PMCID: PMC2018399  PMID: 11281087
15.  Bridging the clinical gaps: genetic, epigenetic and transcriptomic biomarkers for the early detection of lung cancer in the post-National Lung Screening Trial era 
BMC Medicine  2013;11:168.
Lung cancer is the leading cause of cancer death worldwide in part due to our inability to identify which smokers are at highest risk and the lack of effective tools to detect the disease at its earliest and potentially curable stage. Recent results from the National Lung Screening Trial have shown that annual screening of high-risk smokers with low-dose helical computed tomography of the chest can reduce lung cancer mortality. However, molecular biomarkers are needed to identify which current and former smokers would benefit most from annual computed tomography scan screening in order to reduce the costs and morbidity associated with this procedure. Additionally, there is an urgent clinical need to develop biomarkers that can distinguish benign from malignant lesions found on computed tomography of the chest given its very high false positive rate. This review highlights recent genetic, transcriptomic and epigenomic biomarkers that are emerging as tools for the early detection of lung cancer both in the diagnostic and screening setting.
doi:10.1186/1741-7015-11-168
PMCID: PMC3717087  PMID: 23870182
Biomarker; Diagnostics; Early detection; Epigenetics; Genetics; Lung cancer; Screening; Transcriptomics
16.  Lung cancer screening: history, current perspectives, and future directions 
Archives of Medical Science : AMS  2015;11(5):1033-1043.
Lung cancer has remained the leading cause of death worldwide among all cancers. The dismal 5-year survival rate of 16% is in part due to the lack of symptoms during early stages and lack of an effective screening test until recently. Chest X-ray and sputum cytology were studied extensively as potential screening tests for lung cancer and were conclusively proven to be of no value. Subsequently, a number of studies compared computed tomography (CT) with the chest X-ray. These studies did identify lung cancer in earlier stages. However, they were not designed to prove a reduction in mortality. Later trials have focused on low-dose CT (LDCT) as a screening tool. The largest US trial – the National Lung Screening Trial (NLST) – enrolled approximately 54,000 patients and revealed a 20% reduction in mortality. While a role for LDCT in lung cancer screening has been established, the issues of high false positive rates, radiation risk, and cost effectiveness still need to be addressed. The guidelines of the international organizations that now include LDCT in lung cancer screening are reviewed. Other methods that may improve earlier detection such as positron emission tomography, autofluorescence bronchoscopy, and molecular biomarkers are also discussed.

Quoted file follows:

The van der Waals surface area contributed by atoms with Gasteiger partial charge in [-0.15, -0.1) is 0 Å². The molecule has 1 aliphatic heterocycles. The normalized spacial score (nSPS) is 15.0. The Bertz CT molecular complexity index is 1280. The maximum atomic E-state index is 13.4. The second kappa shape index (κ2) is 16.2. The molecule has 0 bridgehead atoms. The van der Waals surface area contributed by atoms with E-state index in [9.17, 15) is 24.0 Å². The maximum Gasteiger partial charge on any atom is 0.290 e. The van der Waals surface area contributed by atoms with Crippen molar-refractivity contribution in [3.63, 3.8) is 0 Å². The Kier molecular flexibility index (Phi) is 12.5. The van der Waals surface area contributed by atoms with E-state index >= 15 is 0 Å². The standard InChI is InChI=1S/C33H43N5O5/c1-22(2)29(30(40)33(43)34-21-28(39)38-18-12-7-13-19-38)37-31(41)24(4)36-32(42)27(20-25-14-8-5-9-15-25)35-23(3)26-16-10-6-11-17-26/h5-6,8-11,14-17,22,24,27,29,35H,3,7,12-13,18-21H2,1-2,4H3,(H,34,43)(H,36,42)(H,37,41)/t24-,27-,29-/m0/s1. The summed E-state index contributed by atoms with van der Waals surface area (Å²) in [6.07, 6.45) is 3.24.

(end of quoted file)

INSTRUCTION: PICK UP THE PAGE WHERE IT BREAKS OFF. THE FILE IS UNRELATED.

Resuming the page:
doi:10.5114/aoms.2015.54859
PMCID: PMC4624749  PMID: 26528348
lung cancer screening; low-dose computed tomography scan
17.  A Cost-Utility Analysis of Lung Cancer Screening and the Additional Benefits of Incorporating Smoking Cessation Interventions 
PLoS ONE  2013;8(8):e71379.
Background